How Important Is Your Church Logo?

April 9, 2008 by

Here’s some interesting research that looks at Apple’s branding and its impact on viewers:

[Researchers at Duke University] found that exposing people to a brand’s logo for 30 milliseconds will make them behave in ways associated with that brand …

Surveys found that people felt similarly about the two companies in every way except creativity, where Apple came out ahead, and competence, which was IBM’s perceived strength. After exposing them to the brands, the researchers asked subjects to describe as many uses for a brick as they could.

Most people mentioned a door stop or a paperweight. “But the subjects who had seen Apple’s logo also came up with uses like tying it around my roommate’s foot and throwing him in a deep pond … “

So Apple’s brand makes you a creative psychopath. This follows Scott Magdalein’s recent post, Brands Are Bigger Than Logos. Your logo is the figurehead for your brand; when people see it, do they feel creative? Bold? Confused? Your brand is who you are; your logo is a way to reinforce your brand at a glance. (link via clusterflock)

Post By:

Joshua Cody

Josh Cody served as our associate editor for several years before moving on to bigger things. Like Texas. These days he lives in Austin, Texas, with his wife, and you can find him online or on Twitter when he's not wrestling code.
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5 Responses to “How Important Is Your Church Logo?”

  • brad
    April 9, 2008

    I’m starting to believe that our church’s logo is of almost no importance. If a brand is bigger than a logo, and the brand is carried in the hearts of minds of church members, then what significance is a logo? I’m pushing for our church’s website to have no logo visible on it anywhere. How counter-cultural is that!?

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  • Brian Jones
    April 9, 2008

    I loved this post. For the past 4 years we’ve been without an official logo. Primarily because we’re still trying to figure out what we want to be when we grow up. I’m passing this on to our staff.
    Press on,
    Brian Jones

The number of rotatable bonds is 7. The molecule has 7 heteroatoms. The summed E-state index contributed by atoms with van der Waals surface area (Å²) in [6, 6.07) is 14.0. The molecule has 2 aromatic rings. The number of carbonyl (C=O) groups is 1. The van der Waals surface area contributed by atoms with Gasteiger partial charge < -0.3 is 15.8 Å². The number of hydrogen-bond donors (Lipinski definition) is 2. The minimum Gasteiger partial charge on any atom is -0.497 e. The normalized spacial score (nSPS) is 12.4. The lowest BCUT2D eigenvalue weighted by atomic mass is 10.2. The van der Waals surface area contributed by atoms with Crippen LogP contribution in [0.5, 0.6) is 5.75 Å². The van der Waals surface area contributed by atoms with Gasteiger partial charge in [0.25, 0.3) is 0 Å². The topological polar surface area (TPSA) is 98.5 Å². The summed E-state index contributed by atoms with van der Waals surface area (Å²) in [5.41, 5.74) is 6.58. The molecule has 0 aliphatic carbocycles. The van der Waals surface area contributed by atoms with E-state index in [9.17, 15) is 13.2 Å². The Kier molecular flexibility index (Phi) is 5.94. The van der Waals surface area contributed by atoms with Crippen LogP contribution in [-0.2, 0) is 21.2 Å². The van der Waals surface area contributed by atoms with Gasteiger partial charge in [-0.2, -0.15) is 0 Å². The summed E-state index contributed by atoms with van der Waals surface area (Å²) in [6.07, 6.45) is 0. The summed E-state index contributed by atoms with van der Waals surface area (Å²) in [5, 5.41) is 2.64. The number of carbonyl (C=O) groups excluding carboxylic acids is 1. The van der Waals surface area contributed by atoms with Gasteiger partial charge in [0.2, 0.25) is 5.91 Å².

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  • Laure
    April 10, 2008

    It seems to me that getting rid of your logo or having no logo it a step in the wrong direction. Certainly it’s better to have no website than a bad website, but how will people know what church the site is for if there is no logo?
    You’ll probably answer with “there will be text that says the name of the church.” But, you’ll have to pick a typeface that reflects your church brand, right?
    Voila! Logo.

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  • Having a logo is as critical as having a face that goes with your name.
    Let me explain, when you are introduced by your friend to someone you’ve never met before, your name and your face go hand in hand in identifying your uniqueness. Most people will recognize another by their face first, before their name.
    Your name and your face will be logged into their memory under “experience”, but its up to you (or the church) to deliver on the experience. The greater the experience, the greater its committed to long term memory.
    The logo is the primary brand’s identity. It helps people to visually recall you (or your church). This eliminates confusion, and we all know who the ultimate author of confusion is.
    I will add, however, in terms of branding priority — the name needs to be addressed before the logo itself– especially when it comes to our mass-media culture. We’ve done re-branding of ministries, and we always start with the name. Get a great name, and design a face that’s easy to look at… and now the real work begins…

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  • michael kern
    August 1, 2008

    Well said, Jason.
    We’re a visual society. If your church (brand) isn’t represented visually by a logo it will be some other visual symbol of your church – a building or whatever else if most familiar with people. If there’s nothing to connect with visually you’ll miss opportunities to connect with people and build familiarity and trust.
    Branding IS about what’s in the hearts and minds of the people in your church – your internal audience. It’s influenced their collective experience, which hopefully reflects the results of strategic leadership and planning. Your logo can reflect that.
    What about people checking out your church? They probably look at your website now before they step through your door. Why should they come to your church? What makes you different? Your logo tells a story. Again, it can be an asset that reflects these values.
    As to the Apple viewers saying a brick could be used to tie around someone’s foot – it may be psychopathic, but I think you’ll agree that it’s more creative than a doorstop (- which is not an endorsement to do so)…

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